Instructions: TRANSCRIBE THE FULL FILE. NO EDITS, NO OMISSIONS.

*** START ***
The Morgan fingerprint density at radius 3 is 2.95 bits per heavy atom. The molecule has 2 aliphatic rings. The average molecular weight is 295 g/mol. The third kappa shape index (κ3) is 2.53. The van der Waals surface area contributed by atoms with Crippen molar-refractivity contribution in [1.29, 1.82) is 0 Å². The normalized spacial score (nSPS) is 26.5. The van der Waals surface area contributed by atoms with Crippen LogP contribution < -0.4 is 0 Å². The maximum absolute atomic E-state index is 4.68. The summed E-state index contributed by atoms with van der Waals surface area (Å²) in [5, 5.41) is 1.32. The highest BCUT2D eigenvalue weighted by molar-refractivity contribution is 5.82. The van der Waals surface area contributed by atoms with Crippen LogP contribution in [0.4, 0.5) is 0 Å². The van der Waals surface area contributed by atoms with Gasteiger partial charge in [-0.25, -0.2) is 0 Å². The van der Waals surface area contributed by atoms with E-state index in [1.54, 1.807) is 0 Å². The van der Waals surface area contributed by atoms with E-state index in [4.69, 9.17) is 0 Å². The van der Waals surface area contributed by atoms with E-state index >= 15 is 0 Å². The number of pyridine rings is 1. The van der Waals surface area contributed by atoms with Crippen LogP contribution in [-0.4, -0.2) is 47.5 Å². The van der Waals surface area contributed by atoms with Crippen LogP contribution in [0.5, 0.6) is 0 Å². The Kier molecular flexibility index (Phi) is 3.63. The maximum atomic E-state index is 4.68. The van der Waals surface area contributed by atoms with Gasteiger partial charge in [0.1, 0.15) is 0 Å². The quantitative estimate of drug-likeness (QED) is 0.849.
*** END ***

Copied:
The Morgan fingerprint density at radius 3 is 2.95 bits per heavy atom. The molecule has 2 aliphatic rings. The average molecular weight is 295 g/mol. The third kappa shape index (κ3) is 2.53. The van der Waals surface area contributed by atoms with Crippen molar-refractivity contribution in [1.29, 1.82) is 0 Å². The normalized spacial score (nSPS) is 26.5. The van der Waals surface area contributed by atoms with Crippen LogP contribution < -0.4 is 0 Å². The maximum absolute atomic E-state index is 4.68. The summed E-state index contributed by atoms with van der Waals surface area (Å²) in [5, 5.41) is 1.32. The highest BCUT2D eigenvalue weighted by molar-refractivity contribution is 5.82. The van der Waals surface area contributed by atoms with Crippen LogP contribution in [0.4, 0.5) is 0 Å². The van der Waals surface area contributed by atoms with Gasteiger partial charge in [-0.25, -0.2) is 0 Å². The van der Waals surface area contributed by atoms with E-state index in [1.54, 1.807) is 0 Å². The van der Waals surface area contributed by atoms with E-state index in [4.69, 9.17) is 0 Å². The van der Waals surface area contributed by atoms with E-state index >= 15 is 0 Å². The number of pyridine rings is 1. The van der Waals surface area contributed by atoms with Crippen LogP contribution in [-0.4, -0.2) is 47.5 Å². The van der Waals surface area contributed by atoms with Crippen LogP contribution in [0.5, 0.6) is 0 Å². The Kier molecular flexibility index (Phi) is 3.63. The maximum atomic E-state index is 4.68. The van der Waals surface area contributed by atoms with Gasteiger partial charge in [0.1, 0.15) is 0 Å². The quantitative estimate of drug-likeness (QED) is 0.849.